Experimenting with stacked polarisers

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A rather interesting effect, for daylight. Note texture of water.

Some time ago, I went out hunting for a variable ND filter in anticipation of a beach trip. (I know, most people buy a swimsuit or sunglasses, but I’m a photographer; sue me.) What I found was a little troubling. Not only were the locally available options hideously expensive, but they also weren’t multicoated – this brings about an obvious set of flare related problems given the environments (sunny) under which they’d be used. I thought I’d get creative instead.

The var NDs work according to very simple principles of crossed polarizers cancelling each other out. I don’t know if they use linear or circular polarizers; (I suspect the latter, because the former interferes with the AF systems of modern cameras) however a little experimentation showed that a pair of circular polarizers would produce exactly the same effect. So, I walked out of the store with another Zeiss T* polarizer to stack on the one I’ve already got. Turns out you need one more piece to complete the puzzle: the polarizing element is mounted in the same (rotating, obviously) portion of the frame on both, and they have to be reverse-mounted because they come installed in the same orientation from the factory. So, after a little ebay hunting, a male-to-male reverser ring was on its way to me. I’m using a 62mm system, for several reasons – one, all of the filter threads on my Hasselblad lenses (the system I’m most likely to use the var NDs with) are 62mm; coincidentally, most of my larger Olympus M4/3 lenses are, too. Also, if you’ve looked at the cost of an 82mm Zeiss polarizer lately, you’ll know the other reason.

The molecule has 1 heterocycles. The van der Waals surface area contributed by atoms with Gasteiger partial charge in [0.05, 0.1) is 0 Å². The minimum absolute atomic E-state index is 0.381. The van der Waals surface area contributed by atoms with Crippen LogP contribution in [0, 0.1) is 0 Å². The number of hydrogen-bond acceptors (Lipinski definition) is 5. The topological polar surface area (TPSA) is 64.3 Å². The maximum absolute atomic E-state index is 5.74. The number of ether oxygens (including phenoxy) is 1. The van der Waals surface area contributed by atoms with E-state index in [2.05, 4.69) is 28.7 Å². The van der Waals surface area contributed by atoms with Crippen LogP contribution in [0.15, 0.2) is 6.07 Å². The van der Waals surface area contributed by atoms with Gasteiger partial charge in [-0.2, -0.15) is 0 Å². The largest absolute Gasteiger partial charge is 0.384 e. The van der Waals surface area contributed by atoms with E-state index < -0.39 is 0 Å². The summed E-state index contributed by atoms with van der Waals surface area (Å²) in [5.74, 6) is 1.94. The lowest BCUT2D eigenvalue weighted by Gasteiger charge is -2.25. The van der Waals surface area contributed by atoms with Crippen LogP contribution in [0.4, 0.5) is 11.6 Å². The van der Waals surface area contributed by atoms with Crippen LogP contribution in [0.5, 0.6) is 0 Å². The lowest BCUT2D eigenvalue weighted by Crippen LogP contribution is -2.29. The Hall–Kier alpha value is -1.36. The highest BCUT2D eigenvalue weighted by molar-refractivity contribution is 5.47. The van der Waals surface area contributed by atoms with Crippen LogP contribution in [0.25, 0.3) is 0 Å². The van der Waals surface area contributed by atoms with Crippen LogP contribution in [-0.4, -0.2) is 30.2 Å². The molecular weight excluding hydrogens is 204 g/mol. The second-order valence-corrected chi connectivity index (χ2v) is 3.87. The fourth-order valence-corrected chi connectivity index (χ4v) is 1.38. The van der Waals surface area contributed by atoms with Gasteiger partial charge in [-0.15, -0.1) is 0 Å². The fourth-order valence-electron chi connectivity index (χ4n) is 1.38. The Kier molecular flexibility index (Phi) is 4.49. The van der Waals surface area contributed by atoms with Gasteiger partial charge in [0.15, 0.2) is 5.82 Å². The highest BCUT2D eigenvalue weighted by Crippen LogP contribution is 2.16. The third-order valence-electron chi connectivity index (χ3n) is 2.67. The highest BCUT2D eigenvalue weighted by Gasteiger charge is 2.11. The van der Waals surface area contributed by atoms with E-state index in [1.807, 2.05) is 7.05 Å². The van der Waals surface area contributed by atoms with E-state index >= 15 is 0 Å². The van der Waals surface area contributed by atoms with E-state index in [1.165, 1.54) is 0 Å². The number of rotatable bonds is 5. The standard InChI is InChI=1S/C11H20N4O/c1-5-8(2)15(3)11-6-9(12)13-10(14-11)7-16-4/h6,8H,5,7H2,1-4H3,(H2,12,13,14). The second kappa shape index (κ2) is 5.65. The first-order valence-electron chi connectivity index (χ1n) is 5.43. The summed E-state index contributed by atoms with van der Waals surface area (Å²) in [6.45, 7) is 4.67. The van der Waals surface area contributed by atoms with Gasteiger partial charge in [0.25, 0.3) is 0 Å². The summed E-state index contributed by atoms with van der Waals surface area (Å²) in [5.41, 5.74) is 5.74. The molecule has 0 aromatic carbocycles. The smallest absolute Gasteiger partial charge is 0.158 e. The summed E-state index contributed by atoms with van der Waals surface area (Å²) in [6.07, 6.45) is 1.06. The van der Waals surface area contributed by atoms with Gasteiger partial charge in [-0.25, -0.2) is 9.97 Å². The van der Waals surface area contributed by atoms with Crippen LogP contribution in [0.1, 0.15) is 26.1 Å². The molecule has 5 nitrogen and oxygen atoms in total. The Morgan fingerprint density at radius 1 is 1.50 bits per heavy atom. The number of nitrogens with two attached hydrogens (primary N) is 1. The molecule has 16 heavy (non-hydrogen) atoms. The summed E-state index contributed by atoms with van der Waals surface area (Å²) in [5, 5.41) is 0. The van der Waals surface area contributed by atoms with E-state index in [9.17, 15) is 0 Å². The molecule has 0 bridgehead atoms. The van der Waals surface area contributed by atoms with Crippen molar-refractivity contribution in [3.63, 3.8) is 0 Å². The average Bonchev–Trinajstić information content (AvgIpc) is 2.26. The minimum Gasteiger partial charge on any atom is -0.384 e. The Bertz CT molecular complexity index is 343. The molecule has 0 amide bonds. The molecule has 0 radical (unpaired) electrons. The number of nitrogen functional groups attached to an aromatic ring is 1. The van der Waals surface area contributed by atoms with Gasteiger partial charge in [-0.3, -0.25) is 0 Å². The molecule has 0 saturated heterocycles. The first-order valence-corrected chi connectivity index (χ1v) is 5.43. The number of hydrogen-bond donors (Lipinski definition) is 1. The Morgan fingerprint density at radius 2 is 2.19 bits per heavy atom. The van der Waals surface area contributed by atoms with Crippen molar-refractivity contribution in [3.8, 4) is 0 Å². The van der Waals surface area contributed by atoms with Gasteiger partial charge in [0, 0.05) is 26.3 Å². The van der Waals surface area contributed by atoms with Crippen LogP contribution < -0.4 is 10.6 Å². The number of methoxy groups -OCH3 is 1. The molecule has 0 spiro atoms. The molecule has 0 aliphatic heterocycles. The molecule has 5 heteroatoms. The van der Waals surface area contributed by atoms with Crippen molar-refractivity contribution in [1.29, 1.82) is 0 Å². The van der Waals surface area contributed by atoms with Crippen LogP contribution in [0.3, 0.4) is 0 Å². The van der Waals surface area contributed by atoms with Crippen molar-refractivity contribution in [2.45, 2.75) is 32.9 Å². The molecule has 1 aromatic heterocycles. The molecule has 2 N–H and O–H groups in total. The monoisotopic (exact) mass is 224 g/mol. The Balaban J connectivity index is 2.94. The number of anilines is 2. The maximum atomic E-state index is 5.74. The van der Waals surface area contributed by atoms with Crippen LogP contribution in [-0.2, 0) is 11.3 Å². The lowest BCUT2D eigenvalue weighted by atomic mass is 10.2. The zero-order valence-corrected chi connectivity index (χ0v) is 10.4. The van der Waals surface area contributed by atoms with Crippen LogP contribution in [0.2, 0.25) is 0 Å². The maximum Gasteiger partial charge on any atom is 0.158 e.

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Vignetting occurs at 24mm equivalent on the Olympus 12-40. But you can’t use a polarizer with this FOV anyway; it’ll result in the odd dark bands you see here.

All set. Use of the system – a polarizer, the ring, and another polarizer – requires some care; if you tighten things too much, you won’t be able to get them off again without cutting your hands on the filter threads. Too loose and obviously you’ll land up dropping something, probably one of the polarizers, and knowing Mr. Murphy, probably in a place where you’ll never be able to get at it again – but somewhere you can see it so it taunts your for you clumsiness. (I’m pretty paranoid when it comes to these things, as you can probably tell.)

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Break point – just before everything blacks out. Note huge quantities of magenta/ blue. The dots are flare spots; normally you don’t see them because they’re relatively dark compared to the rest of the frame. Here, they’re noticeable because there’s so little light from any other source, and the sun is very much in the frame…

In use, the system does double duty: polarisation and variable ND. This is a good and bad thing: bad, because with wider lenses, you land up seeing odd dark bands which are a side effect of applying polarization across a wide field of view*; also bad because you may not want the polarization effect – with water, for instance – but at least you can rotate the whole thing to negate this somewhat. The good is that if you were going to use a polarizer anyway, there’s no need to increase the thickness of your filter stack and risk vignetting – those var ND filters are pretty thick to begin with, and the Zeiss polarizers come in very, very thin mounts.

*Light comes in at very different incident angles, and not all of these are affected by the direction of the polarizer.